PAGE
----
Bevan, Danielle (2021-04). CREATIVE PROBLEM-SOLVING AND MATHEMATICS ATTITUDES/BELIEFS THROUGH THE YEARS. Doctoral Dissertation. | Thesis individual record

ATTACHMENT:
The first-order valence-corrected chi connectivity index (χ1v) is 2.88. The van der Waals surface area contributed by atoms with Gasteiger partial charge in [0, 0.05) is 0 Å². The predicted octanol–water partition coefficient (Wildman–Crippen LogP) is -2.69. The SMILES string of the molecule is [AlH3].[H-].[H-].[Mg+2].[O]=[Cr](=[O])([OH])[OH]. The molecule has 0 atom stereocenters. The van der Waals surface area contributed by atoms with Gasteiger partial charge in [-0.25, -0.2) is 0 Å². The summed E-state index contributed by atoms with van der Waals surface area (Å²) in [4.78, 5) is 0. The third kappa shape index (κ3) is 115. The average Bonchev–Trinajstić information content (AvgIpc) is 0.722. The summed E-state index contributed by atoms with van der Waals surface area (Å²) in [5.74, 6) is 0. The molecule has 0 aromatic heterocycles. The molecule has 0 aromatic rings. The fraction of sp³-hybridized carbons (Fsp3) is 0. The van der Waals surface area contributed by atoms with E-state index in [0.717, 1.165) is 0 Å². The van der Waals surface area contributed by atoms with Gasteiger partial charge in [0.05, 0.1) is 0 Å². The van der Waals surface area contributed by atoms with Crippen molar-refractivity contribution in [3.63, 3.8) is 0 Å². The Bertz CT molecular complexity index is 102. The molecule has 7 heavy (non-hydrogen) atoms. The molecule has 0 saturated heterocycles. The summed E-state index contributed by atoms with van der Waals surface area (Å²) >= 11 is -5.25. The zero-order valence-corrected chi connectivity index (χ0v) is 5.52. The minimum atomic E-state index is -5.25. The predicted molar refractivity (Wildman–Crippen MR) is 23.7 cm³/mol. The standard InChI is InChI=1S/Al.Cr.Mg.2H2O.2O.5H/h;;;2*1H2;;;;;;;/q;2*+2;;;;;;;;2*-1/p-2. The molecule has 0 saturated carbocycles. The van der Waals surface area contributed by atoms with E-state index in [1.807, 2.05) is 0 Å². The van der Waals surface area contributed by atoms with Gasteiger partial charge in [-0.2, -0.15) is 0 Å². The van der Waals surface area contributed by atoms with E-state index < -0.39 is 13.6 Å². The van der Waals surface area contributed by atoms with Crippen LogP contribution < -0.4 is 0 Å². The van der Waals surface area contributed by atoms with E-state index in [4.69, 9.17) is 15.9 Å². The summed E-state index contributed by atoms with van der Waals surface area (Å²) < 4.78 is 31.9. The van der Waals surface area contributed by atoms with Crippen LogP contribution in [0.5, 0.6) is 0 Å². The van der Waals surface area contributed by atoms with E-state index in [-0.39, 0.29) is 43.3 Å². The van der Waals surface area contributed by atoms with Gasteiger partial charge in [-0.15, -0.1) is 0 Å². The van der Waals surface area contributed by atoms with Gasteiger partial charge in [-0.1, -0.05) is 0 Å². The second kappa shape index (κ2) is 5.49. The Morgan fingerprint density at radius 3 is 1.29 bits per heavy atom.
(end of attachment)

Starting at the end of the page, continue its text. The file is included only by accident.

The purpose of the research conducted in this dissertation was to explore students' beliefs and attitudes towards mathematics learning and teaching when exposed to creative problem-solving techniques. Investigation of creative problem-solving techniques and their effect on students' beliefs towards mathematics may be helpful for retention in the STEM field, improve students' mathematics literacy, and to teach future students. The samples of each study are a reflection on the crucial times in a students' mathematics learning experience. Through the research conducted in Chapter II, I examined elementary students who had positive attitudes towards mathematics and their ability to create solvable word problems. Through the research study data collected in Chapter III, I looked at middle and high school students who attended an interactive STEM summer camp, and through the research data in Chapter IV I examined college aged, pre-service teachers' beliefs in their own mathematics ability and their ability to teach the content. The results from Chapter II suggest students who had a higher increase in their mathematical attitudes were more likely to create solvable word problems within different contexts. The findings from Chapter III indicate that when students experience carefully crafted instruction, their creativity, or at least their perceptions about creativity, can be influenced. Lastly, the findings from Chapter IV suggest college aged students, more specifically pre-service teachers who are involved in a problem-solving course where the instruction emphasizes flexibility in thought and creativity, develop more self-assurance in their own mathematics ability and teaching of mathematics. Overall, the results from this dissertation suggest that incorporating various creative problem-solving techniques within students' learning of mathematics leads to more positive beliefs in their ability to understand and perform mathematics successfully. The findings from the three studies conducted add to the current research in mathematics education by demonstrating that the specific pedagogical strategies used to teach mathematics to various levels of students is crucial in the development of each groups' own attitudes. Incorporating creative problem-solving techniques into how mathematics is presented is achievable, and can lead to more students being interested in pursuing a STEM career.

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